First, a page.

I’ve used FPGA vendor-supplied tools from both Xilinxand Lattice Semibefore, so I wanted to see what EDA tools Aldec has to offer for FPGA design. I read the Aldecwhite paper, Corporate Standardization of FPGA Design Flow, and summarize what I found.
Here’s the big picture of using Aldec tools (shown in light blue) in a Windows-based flow along with FPGA vendor tools (logic synthesis, implementation – Place & Route):
You have three ways to do design entry:
- Coding with HDL Editor
- Graphically with the Block Diagram Editor
- Graphically with the Finite State Machine Editor
If you come from the schematic capture world then the Block Diagram Editor looks familiar and supports hierarchy. Finite State Machines (FSM) are intuitive to enter and debug graphically, then get auto converted into the language you choose. Software-oriented engineers will be attracted to the HDL Editor with its color-coding, linting and language assistant for templates.
Code from the HDL Editor can become a block, and you can even convert code into an FSM diagram.
Design entry goes relatively quickly for FPGA designs, while most of your design effort is spent in verification of the RTL so that it meets specs and functions correctly. Your RTL code is linted for correctness prior to simulation or logic synthesis, reducing the number of dynamic simulations required.
Testbenches are used to define both stimulus and expected functional response. You can hand-code a testbench or auto-generate with a Wizard, saving you time typing.
Debugging simulation is both text-based and graphical with waveforms using the simulator. You can set breakpoints in the simulation at a line of code, or when a condition occurs (signal event, transaction, values).
There’s analysis for code coverage of your dynamic simulations showing:
- Statement coverage
- Branch coverage
- Path coverage
- Expression coverage
- Toggle coverage
When trying to debug why something happened in simulation use the Advanced Dataflow window to identify the source.
The waveform viewer is often using in simulation and debug to show signals and buses graphically or in text form.
When your RTL code has two-dimensional array types then use the Memory Viewer to debug the contents.
Processes in your VHDL or Verilog code can be debugged with a Process Window.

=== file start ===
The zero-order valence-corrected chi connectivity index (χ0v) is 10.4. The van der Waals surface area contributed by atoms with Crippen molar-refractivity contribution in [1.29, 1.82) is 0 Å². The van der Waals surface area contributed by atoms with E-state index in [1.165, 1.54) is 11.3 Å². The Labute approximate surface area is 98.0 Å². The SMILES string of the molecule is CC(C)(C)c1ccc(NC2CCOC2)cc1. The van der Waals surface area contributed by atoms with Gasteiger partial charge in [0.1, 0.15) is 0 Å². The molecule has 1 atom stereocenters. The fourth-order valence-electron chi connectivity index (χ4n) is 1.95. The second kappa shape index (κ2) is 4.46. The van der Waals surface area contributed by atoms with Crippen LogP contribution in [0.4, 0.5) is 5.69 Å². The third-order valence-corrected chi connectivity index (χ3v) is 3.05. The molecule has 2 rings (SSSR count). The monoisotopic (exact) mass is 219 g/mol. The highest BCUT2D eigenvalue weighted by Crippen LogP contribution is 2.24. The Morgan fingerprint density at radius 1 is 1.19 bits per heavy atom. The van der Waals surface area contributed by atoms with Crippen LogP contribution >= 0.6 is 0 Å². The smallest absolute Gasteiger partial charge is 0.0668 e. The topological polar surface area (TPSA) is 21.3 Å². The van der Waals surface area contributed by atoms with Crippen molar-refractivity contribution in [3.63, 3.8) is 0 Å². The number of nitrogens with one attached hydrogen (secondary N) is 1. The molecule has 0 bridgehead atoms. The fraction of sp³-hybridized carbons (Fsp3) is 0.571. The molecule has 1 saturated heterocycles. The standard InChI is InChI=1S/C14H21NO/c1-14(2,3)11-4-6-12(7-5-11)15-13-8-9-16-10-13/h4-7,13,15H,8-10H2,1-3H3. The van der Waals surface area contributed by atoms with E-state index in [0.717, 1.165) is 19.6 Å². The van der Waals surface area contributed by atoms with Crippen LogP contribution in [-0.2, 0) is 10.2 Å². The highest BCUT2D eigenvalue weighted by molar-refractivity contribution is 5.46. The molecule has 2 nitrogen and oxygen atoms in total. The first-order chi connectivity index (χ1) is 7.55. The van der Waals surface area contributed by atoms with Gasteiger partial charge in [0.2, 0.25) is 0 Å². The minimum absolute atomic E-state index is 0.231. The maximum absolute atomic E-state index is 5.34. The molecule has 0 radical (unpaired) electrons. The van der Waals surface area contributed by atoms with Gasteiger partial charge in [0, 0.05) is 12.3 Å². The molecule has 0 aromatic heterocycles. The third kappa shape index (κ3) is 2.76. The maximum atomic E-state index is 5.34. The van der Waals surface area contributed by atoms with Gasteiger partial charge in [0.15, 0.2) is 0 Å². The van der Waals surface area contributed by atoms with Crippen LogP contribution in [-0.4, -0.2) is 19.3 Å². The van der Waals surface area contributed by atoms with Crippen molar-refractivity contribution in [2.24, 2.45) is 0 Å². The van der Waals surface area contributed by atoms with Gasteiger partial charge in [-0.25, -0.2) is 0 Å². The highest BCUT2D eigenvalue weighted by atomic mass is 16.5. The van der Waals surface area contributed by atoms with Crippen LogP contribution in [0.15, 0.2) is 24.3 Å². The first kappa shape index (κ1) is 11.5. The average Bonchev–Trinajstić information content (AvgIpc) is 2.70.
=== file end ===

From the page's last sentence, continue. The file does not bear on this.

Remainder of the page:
Intellectual Property (IP) can be protected in your design by using compiled models and then distributing them a library files, thus protecting your source code.
Anything that you design or simulate in Active-HDL can be saved using the popular PDF or HTML output formats, making your documentation job easier.
You can launch logic synthesis in either GUI or batch modes, depending on how large the block size is, and Active-HDL supports all the popular logic synthesis or place and route tools. The logic synthesis output is an EDIF netlist, ready for use by place and route.
The EDIF netlist from logic synthesis can be simulated against the testbench you created earlier during design entry to verify correct functionality.
Implementation (Place and Route)
Again you get to choose running Place and Route in GUI or batch mode, along with selecting a specific FPGA vendor device.
After Place and Route we have the exact interconnect delays and can do a final timing simulation be re-using our original testbench created at design entry. If there’s a timing violation then you’ll see it graphically in the waveform viewer and can then start debug.
Aldec has capable Windows-based EDA tools for FPGA design: Design Entry, RTL Verification, Gate & Timing Verification. If you tend to use multiple FPGA vendors, then using Active-HDL could save you some time as a common set of EDA tools across all FPGA designs. Linux-based EDA tools from Aldec are called Riviera-PRO.
For more details read the 12 page white paper, Corporate Standardization of FPGA Design Flow.